Characters: Jack, Ianto, OCs.
Summary: Temporary death is no less shocking and upsetting than any other death, not when it’s someone you love.
Word Count: 1454
Written For: Challenge 75: Temporary at beattheblackdog.
Disclaimer: I don’t own Torchwood, or the characters.
A/N: Set in my ‘Through Time And Space’ ‘verse.
Knowing it’s only temporary doesn’t make it any easier to witness, not for either of them. Death is still death, the cessation of life. Heart no longer beating, lungs no longer drawing breath, light gone out of blue eyes, turning them grey and dull… A human body with nothing to animate it is just a shell, and waiting for the spirit to return, bringing life and movement to that empty husk, can feel like an eternity, which is saying something for an immortal.
Their one consolation is that they seldom both die at the same time, so one is always there to watch over the other’s body, keeping it safe from further harm, until life returns. It’s indescribably comforting to wake from death in the arms of their other half, with a soothing voice murmuring reassurance and a solid form providing an anchor to cling on to, a safe harbour in the storm of too intense sensation that accompanies every revival, synapses firing at random. It definitely beats resurrecting in a morgue drawer or on a pathologist’s slab, both of which Jack has experienced more times than he cares to remember.
Since Ianto gained the same immortality that Jack is afflicted with, Jack has learned how it feels to be the one waiting, counting the seconds, and the minutes, and on occasion, the hours, terrified that this might be the time his lover doesn’t come back to him. Of course it’s never come to that, and the Doctor assures them it won’t; Ianto is as much a fixed point in time and space as Jack is, but knowing that doesn’t lessen the fear he feels every time it happens. Now, at long last, Jack understands why Ianto always became so angry and upset whenever he let himself get killed for no good reason.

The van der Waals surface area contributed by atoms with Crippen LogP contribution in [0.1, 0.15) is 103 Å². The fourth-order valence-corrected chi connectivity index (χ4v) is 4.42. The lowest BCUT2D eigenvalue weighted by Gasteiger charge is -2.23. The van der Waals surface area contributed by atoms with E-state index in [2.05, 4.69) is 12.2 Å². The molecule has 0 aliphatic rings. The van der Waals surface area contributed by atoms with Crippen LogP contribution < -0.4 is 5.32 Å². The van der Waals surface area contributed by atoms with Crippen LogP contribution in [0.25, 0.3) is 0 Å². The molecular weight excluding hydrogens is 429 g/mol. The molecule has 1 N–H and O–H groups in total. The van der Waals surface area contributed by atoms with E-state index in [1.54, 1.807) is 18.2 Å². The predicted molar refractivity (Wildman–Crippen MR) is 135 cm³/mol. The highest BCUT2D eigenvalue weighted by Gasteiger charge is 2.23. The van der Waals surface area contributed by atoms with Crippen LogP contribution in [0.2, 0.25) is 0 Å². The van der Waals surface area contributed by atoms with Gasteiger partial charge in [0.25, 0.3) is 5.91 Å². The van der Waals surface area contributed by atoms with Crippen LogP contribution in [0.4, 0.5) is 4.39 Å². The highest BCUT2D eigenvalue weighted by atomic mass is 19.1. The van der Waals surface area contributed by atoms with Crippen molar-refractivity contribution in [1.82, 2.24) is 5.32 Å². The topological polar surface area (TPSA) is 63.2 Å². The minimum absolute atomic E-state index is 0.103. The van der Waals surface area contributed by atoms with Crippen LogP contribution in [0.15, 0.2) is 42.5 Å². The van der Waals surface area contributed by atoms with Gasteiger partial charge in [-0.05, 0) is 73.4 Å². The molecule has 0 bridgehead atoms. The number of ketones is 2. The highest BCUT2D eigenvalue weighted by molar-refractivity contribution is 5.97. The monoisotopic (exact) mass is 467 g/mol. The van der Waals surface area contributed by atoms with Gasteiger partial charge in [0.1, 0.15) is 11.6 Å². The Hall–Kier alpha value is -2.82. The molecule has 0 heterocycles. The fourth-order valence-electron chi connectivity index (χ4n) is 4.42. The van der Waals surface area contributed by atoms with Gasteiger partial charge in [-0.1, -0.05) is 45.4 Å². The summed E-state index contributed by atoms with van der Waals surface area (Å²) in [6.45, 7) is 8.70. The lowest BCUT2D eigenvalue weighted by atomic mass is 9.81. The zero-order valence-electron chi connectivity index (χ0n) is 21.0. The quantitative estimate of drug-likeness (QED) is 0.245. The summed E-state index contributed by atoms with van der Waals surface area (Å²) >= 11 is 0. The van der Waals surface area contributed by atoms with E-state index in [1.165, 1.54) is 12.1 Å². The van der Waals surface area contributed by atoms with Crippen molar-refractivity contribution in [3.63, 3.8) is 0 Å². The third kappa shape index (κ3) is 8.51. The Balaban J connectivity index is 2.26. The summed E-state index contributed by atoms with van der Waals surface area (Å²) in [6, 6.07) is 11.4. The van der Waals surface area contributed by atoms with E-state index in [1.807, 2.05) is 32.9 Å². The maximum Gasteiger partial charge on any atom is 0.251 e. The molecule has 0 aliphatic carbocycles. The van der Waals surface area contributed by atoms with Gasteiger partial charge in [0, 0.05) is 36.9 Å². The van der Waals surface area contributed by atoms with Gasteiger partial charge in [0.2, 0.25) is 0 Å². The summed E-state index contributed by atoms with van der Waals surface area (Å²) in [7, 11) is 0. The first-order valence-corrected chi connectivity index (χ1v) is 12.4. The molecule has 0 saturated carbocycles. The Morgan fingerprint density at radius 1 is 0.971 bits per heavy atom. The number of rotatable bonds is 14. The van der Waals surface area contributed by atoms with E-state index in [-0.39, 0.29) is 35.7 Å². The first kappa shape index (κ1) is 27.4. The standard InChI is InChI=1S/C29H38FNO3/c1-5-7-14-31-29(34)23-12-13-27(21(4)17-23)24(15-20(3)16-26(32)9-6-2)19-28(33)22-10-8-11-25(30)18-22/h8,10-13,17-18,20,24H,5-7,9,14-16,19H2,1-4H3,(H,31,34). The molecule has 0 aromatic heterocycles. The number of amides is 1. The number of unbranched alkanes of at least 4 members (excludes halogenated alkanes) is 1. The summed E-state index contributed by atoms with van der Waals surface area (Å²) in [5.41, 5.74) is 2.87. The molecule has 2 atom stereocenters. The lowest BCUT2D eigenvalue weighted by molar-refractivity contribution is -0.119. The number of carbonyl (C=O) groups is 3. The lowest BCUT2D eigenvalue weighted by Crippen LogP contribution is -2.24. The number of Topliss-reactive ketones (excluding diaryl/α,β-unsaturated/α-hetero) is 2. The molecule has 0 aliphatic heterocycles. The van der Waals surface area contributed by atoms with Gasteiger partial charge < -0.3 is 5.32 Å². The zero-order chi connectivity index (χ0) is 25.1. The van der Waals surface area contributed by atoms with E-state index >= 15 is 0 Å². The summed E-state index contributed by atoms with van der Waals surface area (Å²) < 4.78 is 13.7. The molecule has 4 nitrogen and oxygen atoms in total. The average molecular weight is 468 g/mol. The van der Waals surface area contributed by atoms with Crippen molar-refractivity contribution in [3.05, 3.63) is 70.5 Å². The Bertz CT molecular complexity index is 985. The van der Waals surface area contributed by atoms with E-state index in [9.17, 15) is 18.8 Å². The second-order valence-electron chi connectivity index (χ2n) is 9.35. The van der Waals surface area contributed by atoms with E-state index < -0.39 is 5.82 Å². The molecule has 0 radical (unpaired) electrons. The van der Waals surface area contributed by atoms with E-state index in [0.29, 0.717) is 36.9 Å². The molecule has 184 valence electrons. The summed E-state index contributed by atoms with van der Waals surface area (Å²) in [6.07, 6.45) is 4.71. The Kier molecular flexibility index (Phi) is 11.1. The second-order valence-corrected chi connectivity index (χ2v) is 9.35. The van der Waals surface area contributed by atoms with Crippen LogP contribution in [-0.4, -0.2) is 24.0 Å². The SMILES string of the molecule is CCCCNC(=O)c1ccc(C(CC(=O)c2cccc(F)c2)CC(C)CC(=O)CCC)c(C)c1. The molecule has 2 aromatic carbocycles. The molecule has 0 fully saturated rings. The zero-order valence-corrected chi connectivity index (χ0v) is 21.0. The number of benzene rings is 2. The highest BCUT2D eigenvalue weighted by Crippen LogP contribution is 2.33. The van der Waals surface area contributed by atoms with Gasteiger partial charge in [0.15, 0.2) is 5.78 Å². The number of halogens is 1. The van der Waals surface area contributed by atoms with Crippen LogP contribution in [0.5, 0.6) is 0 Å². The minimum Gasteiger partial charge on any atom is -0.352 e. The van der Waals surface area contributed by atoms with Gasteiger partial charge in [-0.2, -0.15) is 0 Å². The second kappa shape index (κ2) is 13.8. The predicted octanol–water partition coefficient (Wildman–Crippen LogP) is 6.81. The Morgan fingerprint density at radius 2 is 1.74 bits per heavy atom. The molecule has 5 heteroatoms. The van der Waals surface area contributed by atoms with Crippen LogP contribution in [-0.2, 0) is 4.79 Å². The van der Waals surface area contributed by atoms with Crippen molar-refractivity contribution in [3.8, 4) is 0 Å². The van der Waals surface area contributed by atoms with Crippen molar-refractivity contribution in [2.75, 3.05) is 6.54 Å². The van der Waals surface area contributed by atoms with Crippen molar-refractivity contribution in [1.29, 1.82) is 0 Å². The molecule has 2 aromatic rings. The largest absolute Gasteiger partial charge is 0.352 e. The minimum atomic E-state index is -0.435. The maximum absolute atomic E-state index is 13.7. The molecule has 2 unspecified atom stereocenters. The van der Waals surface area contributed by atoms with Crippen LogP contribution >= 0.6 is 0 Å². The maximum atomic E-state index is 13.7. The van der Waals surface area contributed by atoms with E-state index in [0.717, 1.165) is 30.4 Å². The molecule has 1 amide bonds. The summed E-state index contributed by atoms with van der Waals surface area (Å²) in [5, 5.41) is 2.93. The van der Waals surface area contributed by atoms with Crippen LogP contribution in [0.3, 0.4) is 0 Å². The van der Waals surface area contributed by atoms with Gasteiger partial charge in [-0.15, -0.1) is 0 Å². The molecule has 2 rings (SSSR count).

Ianto isn’t careless, not the way Jack used to be. Even as an immortal, he values his life as much as he values Jack’s, and sacrificing it is always the last resort rather than his go-to option. Jack is doing better in that respect too, partly because Ianto is there to physically prevent him from being an idiot, but mostly because he accepts now, at least to a greater degree than he used to, that he is not in any respect expendable.
But this time Ianto is the one who’s dead. He threw himself over an alien child, protecting it from an explosion that ripped through a crashed vehicle, scattering burning debris. Jack had got the vehicle’s occupants out before it exploded, while Ianto had been trying to clear the area. But a curious child had got away from its parentals, slipping past him, and though he’d chased after it and apprehended it, there hadn’t been time to get it to a safe distance before fire had reached the vehicle’s power generator, igniting it and sending shards of metal and ceramic in every direction.
Reaching Ianto in the aftermath, Jack had rescued the terrified but unhurt child from beneath his lover, reuniting it with its family before returning to Ianto’s side.
With painstaking care, he’d plucked razor sharp pieces of metal and other substances from his lover’s broken body, tossing them aside and clearing the ground around him before rolling Ianto onto his back and gathering the man he loved into his arms.
Now all he can do is wait, cradling Ianto tenderly, useless tears dampening the beloved face. He can’t help but grieve over his lover’s death; it’s only natural even though he knows Ianto will revive soon. He understands the pain of death and resurrection only too well, and hates that Ianto has to endure it, even while being endlessly grateful that just as when he himself dies, Ianto’s death will be a fleeting thing. The terrible wounds marring his body will soon be gone as if they’d never existed, leaving unblemished skin behind, and perhaps a few more shadows in his eyes that nobody but Jack is ever likely to notice.
“I’m sorry for your loss,” a voice at Jack’s shoulder says quietly, and the sympathy sounds genuine. “He was incredibly brave; both of you were.”